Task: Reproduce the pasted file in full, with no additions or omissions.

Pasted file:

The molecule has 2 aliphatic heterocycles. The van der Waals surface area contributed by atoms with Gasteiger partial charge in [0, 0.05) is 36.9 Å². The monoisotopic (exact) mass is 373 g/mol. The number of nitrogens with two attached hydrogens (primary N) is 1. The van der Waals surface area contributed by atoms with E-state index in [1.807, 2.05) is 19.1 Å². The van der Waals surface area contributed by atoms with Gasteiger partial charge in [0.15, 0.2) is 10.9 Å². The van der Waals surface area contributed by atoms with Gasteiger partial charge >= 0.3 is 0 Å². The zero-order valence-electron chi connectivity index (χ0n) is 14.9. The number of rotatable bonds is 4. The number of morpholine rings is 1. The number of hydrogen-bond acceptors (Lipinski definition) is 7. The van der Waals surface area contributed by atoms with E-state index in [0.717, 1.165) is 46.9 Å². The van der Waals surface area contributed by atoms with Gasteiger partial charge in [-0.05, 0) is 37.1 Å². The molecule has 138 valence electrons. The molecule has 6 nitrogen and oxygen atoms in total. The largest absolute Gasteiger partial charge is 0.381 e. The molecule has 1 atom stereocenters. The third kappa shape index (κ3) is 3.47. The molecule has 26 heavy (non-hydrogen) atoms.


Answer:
The molecule has 2 aliphatic heterocycles. The van der Waals surface area contributed by atoms with Gasteiger partial charge in [0, 0.05) is 36.9 Å². The monoisotopic (exact) mass is 373 g/mol. The number of nitrogens with two attached hydrogens (primary N) is 1. The van der Waals surface area contributed by atoms with E-state index in [1.807, 2.05) is 19.1 Å². The van der Waals surface area contributed by atoms with Gasteiger partial charge in [0.15, 0.2) is 10.9 Å². The van der Waals surface area contributed by atoms with Gasteiger partial charge >= 0.3 is 0 Å². The zero-order valence-electron chi connectivity index (χ0n) is 14.9. The number of rotatable bonds is 4. The number of morpholine rings is 1. The number of hydrogen-bond acceptors (Lipinski definition) is 7. The van der Waals surface area contributed by atoms with E-state index in [0.717, 1.165) is 46.9 Å². The van der Waals surface area contributed by atoms with Gasteiger partial charge in [-0.05, 0) is 37.1 Å². The molecule has 138 valence electrons. The molecule has 6 nitrogen and oxygen atoms in total. The largest absolute Gasteiger partial charge is 0.381 e. The molecule has 1 atom stereocenters. The third kappa shape index (κ3) is 3.47. The molecule has 26 heavy (non-hydrogen) atoms.